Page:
Ross Douthat’s latest column in The New York Times comes back somewhat to an exchange we had a little over five years ago. He concludes his column:
Or to put it another way, Christians need to find a way to thrive in a society that looks less and less like any sort of Christendom — and more and more like the diverse and complicated Roman Empire where their religion had its beginning, 2,000 years ago this week.
A little over five years ago I wrote, A prayer for the Emperor. I concluded:
Because of their diversity, ultimately I suspect the religious orders and groups have to be either subordinate or oppositional to the state. This was the trend in ancient Rome or China. In contrast, Westerners have had a model where one a powerful exclusive religious institution strikes hard bargains with states as if they were equals (the Roman Catholic Church). Or, in nations like Norway, the national church has been absorbed by the state so the two are coterminus. The diffusion of religious power to innumerable bodies will inevitably result in the pulling back of the strong reverential stance that American politicians right now seem to take to all religions, so long as they aren’t so deviant as to practice animal sacrifice. At least that’s what I’d bet on.
I agree with some of this, but I’m skeptical about the last part. The dogma-free, “operational ecumenicism” that he describes hasn’t made politicians less reverential toward religion so far - if anything, the decline of the old dogmatic boundaries separating Protestant churches from one another, and Protestants from Catholics, has had the opposite effect. The less that believers care about their doctrinal differences, the more they can band together for more general political purposes – stopping gay marriage, for instance – and the more it makes sense for politicians to address their concerns. Whereas once a politician couldn’t make specific appeals to Catholics without offending Baptists, and vice versa, today he doesn’t have to worry about those kind of differences, and can just focus on the political issues that unite megachurch worshipers with Catholic home-schoolers, Orthodox Jews, and so on.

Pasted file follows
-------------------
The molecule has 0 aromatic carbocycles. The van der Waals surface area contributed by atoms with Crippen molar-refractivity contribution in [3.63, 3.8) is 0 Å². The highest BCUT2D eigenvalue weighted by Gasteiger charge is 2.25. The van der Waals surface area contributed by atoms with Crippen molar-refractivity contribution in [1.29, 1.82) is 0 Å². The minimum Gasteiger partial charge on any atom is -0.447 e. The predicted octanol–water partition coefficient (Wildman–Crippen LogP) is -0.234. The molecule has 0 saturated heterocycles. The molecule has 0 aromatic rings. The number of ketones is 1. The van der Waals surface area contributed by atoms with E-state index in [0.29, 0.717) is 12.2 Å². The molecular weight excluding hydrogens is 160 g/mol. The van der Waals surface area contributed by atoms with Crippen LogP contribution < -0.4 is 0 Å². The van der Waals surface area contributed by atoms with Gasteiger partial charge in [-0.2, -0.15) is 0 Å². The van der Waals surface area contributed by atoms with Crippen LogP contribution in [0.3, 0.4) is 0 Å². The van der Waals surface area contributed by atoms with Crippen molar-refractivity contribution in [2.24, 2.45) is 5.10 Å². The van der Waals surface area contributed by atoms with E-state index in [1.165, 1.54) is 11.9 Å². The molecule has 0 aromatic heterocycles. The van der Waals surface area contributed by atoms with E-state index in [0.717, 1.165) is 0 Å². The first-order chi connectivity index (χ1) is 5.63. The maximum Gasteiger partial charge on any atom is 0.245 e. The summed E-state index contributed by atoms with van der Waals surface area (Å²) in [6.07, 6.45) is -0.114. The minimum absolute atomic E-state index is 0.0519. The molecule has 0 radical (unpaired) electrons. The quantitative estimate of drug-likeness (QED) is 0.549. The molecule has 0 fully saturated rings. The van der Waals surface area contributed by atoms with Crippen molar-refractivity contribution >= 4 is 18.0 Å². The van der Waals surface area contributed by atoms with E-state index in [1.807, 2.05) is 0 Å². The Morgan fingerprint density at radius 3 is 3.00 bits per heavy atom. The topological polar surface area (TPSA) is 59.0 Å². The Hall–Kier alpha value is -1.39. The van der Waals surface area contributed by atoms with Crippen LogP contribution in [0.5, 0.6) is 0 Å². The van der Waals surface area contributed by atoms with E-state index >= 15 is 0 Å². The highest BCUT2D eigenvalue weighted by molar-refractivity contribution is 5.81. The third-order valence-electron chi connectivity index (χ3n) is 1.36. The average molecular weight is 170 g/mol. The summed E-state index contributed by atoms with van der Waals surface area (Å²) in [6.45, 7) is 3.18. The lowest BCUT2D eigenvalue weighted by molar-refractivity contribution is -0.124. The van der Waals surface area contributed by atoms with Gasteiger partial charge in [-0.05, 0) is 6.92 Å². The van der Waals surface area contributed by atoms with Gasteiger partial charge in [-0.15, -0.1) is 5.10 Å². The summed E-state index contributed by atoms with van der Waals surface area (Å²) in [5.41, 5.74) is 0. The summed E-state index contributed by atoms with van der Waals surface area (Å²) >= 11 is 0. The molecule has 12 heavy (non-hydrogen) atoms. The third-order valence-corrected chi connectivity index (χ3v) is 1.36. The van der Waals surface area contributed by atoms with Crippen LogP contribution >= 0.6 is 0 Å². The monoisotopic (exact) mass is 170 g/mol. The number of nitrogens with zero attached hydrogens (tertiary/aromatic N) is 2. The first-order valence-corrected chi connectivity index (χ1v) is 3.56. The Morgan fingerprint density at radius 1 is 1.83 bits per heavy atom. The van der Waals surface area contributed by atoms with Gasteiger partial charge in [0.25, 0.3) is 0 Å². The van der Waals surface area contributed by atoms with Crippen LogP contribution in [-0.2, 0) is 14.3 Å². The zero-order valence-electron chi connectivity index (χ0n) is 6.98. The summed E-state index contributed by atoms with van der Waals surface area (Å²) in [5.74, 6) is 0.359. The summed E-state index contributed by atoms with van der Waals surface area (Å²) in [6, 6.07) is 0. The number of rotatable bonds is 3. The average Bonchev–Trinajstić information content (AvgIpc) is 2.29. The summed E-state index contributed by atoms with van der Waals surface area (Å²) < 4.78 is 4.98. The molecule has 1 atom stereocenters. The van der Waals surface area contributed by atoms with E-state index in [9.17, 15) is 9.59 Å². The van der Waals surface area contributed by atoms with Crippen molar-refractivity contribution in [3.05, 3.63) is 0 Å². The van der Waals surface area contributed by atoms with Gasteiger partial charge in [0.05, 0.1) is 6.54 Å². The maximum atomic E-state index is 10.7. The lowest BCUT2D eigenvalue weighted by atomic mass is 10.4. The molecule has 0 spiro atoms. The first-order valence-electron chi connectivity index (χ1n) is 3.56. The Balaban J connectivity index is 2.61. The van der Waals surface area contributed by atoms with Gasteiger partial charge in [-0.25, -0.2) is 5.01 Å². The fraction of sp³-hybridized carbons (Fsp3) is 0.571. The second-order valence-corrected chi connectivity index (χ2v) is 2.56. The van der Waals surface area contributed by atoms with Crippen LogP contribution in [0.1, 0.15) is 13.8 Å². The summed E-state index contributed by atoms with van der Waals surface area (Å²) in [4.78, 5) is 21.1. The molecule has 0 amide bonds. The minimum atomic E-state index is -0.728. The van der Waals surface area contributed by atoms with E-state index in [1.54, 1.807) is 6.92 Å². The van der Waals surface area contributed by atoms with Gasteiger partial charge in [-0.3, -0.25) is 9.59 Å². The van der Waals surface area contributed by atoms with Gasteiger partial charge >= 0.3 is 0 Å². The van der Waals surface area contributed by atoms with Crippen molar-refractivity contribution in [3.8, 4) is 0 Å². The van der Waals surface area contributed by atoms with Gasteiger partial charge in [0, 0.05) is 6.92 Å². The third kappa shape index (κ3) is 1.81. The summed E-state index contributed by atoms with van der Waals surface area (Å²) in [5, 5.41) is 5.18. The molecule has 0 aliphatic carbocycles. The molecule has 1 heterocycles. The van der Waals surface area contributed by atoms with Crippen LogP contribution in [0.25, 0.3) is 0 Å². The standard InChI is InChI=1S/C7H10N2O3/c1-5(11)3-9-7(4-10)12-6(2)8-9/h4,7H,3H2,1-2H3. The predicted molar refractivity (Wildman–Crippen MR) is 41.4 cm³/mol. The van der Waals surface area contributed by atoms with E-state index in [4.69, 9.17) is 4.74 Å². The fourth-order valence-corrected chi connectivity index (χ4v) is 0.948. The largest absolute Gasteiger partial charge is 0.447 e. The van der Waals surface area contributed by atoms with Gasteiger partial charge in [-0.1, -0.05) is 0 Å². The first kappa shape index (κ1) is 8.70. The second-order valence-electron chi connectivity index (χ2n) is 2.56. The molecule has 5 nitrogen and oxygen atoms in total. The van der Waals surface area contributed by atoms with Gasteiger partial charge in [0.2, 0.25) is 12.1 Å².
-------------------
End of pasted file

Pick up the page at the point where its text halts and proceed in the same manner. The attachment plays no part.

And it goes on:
I think Douthat’s critique of my prediction has been born out, insofar as Barack H. Obama did utilize a watered down form of god-talk in 2008, despite his likely personal skepticism of the supernatural claims of religion. What I think both Douthat and I missed at the time was what he alludes to in his current column: the swelling tide of secularism which arose as a reflex to conservative religious activism. That being said, I think in many ways the analogy to ancient Rome does hold, even if my specific inferences were incorrect. A minimal threshold of public piety, no matter personal belief, is demanded of politicians today. No sect commands dominance in the public arena, and a syncretic ecumenical ceremonial deism reigns supreme, though both the New Atheists and religious traditionalists object to its ascendancy.